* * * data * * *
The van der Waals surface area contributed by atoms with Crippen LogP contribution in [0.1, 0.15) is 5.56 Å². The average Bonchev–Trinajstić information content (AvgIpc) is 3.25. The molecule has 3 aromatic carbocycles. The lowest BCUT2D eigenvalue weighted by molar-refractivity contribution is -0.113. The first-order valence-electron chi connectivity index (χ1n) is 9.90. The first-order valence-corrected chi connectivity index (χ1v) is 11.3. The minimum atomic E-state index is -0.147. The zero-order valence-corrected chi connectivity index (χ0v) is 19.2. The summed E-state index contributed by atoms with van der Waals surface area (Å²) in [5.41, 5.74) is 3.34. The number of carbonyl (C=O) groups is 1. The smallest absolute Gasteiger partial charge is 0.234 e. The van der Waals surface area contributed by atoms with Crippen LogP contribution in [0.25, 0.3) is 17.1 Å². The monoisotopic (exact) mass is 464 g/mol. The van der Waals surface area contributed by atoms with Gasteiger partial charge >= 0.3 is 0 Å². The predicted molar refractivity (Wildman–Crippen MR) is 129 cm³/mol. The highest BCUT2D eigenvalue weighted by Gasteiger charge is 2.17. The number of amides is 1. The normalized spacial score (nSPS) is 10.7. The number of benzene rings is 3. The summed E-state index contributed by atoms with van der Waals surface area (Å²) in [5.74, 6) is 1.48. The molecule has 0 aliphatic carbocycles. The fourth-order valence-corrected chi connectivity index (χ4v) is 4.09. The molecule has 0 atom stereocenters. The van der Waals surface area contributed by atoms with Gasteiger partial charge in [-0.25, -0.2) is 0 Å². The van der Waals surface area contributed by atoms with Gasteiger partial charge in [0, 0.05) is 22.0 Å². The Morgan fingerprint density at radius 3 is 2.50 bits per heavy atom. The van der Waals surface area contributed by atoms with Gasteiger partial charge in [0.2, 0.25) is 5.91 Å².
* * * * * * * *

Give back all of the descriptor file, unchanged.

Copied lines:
The van der Waals surface area contributed by atoms with Crippen LogP contribution in [0.1, 0.15) is 5.56 Å². The average Bonchev–Trinajstić information content (AvgIpc) is 3.25. The molecule has 3 aromatic carbocycles. The lowest BCUT2D eigenvalue weighted by molar-refractivity contribution is -0.113. The first-order valence-electron chi connectivity index (χ1n) is 9.90. The first-order valence-corrected chi connectivity index (χ1v) is 11.3. The minimum atomic E-state index is -0.147. The zero-order valence-corrected chi connectivity index (χ0v) is 19.2. The summed E-state index contributed by atoms with van der Waals surface area (Å²) in [5.41, 5.74) is 3.34. The number of carbonyl (C=O) groups is 1. The smallest absolute Gasteiger partial charge is 0.234 e. The van der Waals surface area contributed by atoms with Crippen LogP contribution in [0.25, 0.3) is 17.1 Å². The monoisotopic (exact) mass is 464 g/mol. The van der Waals surface area contributed by atoms with Gasteiger partial charge >= 0.3 is 0 Å². The predicted molar refractivity (Wildman–Crippen MR) is 129 cm³/mol. The highest BCUT2D eigenvalue weighted by Gasteiger charge is 2.17. The number of amides is 1. The normalized spacial score (nSPS) is 10.7. The number of benzene rings is 3. The summed E-state index contributed by atoms with van der Waals surface area (Å²) in [5.74, 6) is 1.48. The molecule has 0 aliphatic carbocycles. The fourth-order valence-corrected chi connectivity index (χ4v) is 4.09. The molecule has 0 atom stereocenters. The van der Waals surface area contributed by atoms with Gasteiger partial charge in [-0.25, -0.2) is 0 Å². The van der Waals surface area contributed by atoms with Gasteiger partial charge in [0, 0.05) is 22.0 Å². The Morgan fingerprint density at radius 3 is 2.50 bits per heavy atom. The van der Waals surface area contributed by atoms with Gasteiger partial charge in [0.2, 0.25) is 5.91 Å².